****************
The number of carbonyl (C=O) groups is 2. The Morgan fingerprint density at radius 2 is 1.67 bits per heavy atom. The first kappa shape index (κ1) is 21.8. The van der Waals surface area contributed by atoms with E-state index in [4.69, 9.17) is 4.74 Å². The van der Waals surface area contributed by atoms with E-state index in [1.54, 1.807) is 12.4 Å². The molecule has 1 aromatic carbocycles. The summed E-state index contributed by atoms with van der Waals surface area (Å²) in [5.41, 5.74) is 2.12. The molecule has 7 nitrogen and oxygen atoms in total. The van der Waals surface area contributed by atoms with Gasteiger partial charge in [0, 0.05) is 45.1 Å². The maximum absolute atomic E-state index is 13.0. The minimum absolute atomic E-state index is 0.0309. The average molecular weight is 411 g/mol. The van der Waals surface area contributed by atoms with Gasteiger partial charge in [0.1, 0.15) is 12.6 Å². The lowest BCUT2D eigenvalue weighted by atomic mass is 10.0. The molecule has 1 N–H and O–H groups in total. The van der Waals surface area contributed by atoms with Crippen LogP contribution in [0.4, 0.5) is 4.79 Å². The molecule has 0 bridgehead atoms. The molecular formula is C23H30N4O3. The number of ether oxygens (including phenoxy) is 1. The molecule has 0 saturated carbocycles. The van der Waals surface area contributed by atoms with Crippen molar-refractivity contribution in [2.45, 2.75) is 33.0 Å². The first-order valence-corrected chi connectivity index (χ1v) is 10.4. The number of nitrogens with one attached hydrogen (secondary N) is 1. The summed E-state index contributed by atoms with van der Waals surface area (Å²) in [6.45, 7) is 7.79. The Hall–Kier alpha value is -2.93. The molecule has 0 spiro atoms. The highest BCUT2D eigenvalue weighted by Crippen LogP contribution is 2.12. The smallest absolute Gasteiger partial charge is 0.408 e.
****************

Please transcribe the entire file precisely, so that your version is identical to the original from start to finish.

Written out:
The number of carbonyl (C=O) groups is 2. The Morgan fingerprint density at radius 2 is 1.67 bits per heavy atom. The first kappa shape index (κ1) is 21.8. The van der Waals surface area contributed by atoms with E-state index in [4.69, 9.17) is 4.74 Å². The van der Waals surface area contributed by atoms with E-state index in [1.54, 1.807) is 12.4 Å². The molecule has 1 aromatic carbocycles. The summed E-state index contributed by atoms with van der Waals surface area (Å²) in [5.41, 5.74) is 2.12. The molecule has 7 nitrogen and oxygen atoms in total. The van der Waals surface area contributed by atoms with Gasteiger partial charge in [0, 0.05) is 45.1 Å². The maximum absolute atomic E-state index is 13.0. The minimum absolute atomic E-state index is 0.0309. The average molecular weight is 411 g/mol. The van der Waals surface area contributed by atoms with Gasteiger partial charge in [0.1, 0.15) is 12.6 Å². The lowest BCUT2D eigenvalue weighted by atomic mass is 10.0. The molecule has 1 N–H and O–H groups in total. The van der Waals surface area contributed by atoms with Crippen LogP contribution in [0.4, 0.5) is 4.79 Å². The molecule has 0 bridgehead atoms. The molecular formula is C23H30N4O3. The number of ether oxygens (including phenoxy) is 1. The molecule has 0 saturated carbocycles. The van der Waals surface area contributed by atoms with Crippen molar-refractivity contribution in [2.45, 2.75) is 33.0 Å². The first-order valence-corrected chi connectivity index (χ1v) is 10.4. The number of nitrogens with one attached hydrogen (secondary N) is 1. The summed E-state index contributed by atoms with van der Waals surface area (Å²) in [6.45, 7) is 7.79. The Hall–Kier alpha value is -2.93. The molecule has 0 spiro atoms. The highest BCUT2D eigenvalue weighted by Crippen LogP contribution is 2.12. The smallest absolute Gasteiger partial charge is 0.408 e.